Africa constitutes an enormous landmass, covering over 11 1/2 million square miles and stretching from the Cape of Good Hope at 33 degrees latitude south to the Mediterranean Sea, at 36.6 degrees latitude north at Tunis, Tunisia. In between those points is an extremely varied physical geography, and, in the center of which, is an enormous rainforest comprising much of central Africa. Those geographical differences are a direct result of the continent's expanse.
Northern Africa is geographically distinct from what is referred to as sub-Saharan Africa. While the northern-most strip comprises the kind of mild temperatures characteristic of the Mediterrean Sea, it soon transitions to a drier climate that comprises one of the world's largest deserts, the Sahara, and is peopled largely by Arabs, with an assortment of other ethnicities and innumerable tribes scattered across the Islamic Maghreb. This desert geography is a result of its unique geographic factors including a hot, dry climate, a product of its latitude and the surrounding ocean currents. As one moves south towards the equator, the physical geography reflects that latitudinal position. Dry, arid climates give way to broad grassy savannahs and, in central Africa, to the rainforests, obviously characterized by intense heat and humidity.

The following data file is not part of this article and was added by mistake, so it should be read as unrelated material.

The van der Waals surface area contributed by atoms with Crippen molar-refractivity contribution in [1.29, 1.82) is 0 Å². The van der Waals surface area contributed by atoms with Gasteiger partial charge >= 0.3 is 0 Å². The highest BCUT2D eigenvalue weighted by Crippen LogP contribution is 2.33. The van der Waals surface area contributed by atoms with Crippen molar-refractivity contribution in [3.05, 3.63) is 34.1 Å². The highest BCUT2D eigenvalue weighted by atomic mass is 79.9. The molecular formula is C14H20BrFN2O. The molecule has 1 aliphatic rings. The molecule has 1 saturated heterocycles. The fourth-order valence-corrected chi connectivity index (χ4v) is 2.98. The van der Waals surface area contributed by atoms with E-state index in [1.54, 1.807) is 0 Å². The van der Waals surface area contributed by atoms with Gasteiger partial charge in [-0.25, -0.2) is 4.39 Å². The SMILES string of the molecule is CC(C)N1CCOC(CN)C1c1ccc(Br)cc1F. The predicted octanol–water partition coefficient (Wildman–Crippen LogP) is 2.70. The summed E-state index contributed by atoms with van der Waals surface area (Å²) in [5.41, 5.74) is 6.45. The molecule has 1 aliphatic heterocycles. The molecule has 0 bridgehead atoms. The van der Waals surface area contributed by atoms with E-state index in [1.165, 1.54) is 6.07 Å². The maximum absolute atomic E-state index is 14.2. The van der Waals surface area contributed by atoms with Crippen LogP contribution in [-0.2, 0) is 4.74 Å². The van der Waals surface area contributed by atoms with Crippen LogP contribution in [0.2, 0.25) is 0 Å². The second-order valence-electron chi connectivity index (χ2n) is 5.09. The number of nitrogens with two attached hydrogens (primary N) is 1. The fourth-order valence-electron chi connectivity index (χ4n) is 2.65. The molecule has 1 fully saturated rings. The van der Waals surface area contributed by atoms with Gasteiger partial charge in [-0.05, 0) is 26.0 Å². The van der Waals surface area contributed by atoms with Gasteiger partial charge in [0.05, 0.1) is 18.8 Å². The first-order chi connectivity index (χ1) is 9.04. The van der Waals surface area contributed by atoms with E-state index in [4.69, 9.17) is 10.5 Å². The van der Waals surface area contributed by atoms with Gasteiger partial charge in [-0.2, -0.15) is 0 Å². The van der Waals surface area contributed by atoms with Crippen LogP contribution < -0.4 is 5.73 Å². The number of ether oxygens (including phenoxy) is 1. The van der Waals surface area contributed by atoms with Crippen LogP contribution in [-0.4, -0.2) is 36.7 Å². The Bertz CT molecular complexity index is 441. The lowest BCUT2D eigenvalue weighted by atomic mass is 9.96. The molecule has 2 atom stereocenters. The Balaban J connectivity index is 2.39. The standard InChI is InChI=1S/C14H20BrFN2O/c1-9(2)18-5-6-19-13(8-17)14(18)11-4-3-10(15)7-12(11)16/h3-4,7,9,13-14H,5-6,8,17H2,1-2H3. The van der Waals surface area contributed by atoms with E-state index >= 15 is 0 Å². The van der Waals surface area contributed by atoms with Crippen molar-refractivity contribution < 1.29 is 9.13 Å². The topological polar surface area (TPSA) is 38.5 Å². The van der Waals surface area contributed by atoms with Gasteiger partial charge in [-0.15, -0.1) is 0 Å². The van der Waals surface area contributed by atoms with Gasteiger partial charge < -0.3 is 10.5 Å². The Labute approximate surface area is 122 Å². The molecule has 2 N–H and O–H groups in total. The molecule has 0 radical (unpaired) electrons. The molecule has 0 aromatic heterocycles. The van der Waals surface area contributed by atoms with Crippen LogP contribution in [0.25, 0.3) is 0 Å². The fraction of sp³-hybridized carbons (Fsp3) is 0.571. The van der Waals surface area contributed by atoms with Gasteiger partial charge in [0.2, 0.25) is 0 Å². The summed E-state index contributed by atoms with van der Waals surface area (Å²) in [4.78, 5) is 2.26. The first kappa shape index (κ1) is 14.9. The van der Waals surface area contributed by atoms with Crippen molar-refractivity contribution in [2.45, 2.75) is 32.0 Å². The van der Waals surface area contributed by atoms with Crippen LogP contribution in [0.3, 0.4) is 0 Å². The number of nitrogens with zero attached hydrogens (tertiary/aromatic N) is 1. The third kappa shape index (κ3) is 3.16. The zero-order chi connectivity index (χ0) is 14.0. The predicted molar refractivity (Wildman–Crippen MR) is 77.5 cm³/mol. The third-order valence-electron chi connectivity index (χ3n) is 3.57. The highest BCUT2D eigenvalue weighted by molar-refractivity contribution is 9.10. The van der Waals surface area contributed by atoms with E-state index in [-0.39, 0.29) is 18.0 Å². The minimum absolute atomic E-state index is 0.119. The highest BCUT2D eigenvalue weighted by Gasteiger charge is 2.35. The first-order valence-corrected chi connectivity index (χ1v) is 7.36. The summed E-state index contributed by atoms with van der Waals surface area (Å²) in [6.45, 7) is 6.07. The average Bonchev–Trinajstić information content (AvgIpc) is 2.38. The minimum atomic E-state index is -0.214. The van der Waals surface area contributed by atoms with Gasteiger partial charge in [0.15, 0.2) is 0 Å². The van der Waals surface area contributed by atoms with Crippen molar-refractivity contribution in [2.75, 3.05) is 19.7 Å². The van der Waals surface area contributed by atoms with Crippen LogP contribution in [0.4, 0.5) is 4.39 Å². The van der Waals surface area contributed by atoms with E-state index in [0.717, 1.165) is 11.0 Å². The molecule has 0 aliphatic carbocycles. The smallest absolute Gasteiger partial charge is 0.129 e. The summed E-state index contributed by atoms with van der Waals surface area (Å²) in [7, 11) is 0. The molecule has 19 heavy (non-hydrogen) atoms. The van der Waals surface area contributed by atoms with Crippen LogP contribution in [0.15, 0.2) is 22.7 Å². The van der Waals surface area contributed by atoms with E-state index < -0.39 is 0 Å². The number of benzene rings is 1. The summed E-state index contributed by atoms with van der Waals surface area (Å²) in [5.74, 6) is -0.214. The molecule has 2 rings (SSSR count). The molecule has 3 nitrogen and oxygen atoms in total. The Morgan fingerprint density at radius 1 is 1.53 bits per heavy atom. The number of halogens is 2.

This pattern repeats itself as one travels south. Rainforest and jungle give way to semi-arid grasslands and then to the Kalahari Desert in southern Africa. As one approaches the Cape of Good Hope at the southern-most tip of Africa, the point where the Indian and Atlantic Oceans visibly meet, the physical geography becomes similar to the northern-most strip along the Mediterranean. The moderate climate of Cape Town and neighboring towns is reminiscent of that found along the northern coast.
Africa's geography is a direct reflection of each region's latitude combined with the effects of ocean currents along its 16,000 miles of coastline, along which the effects of those currents are more directly felt.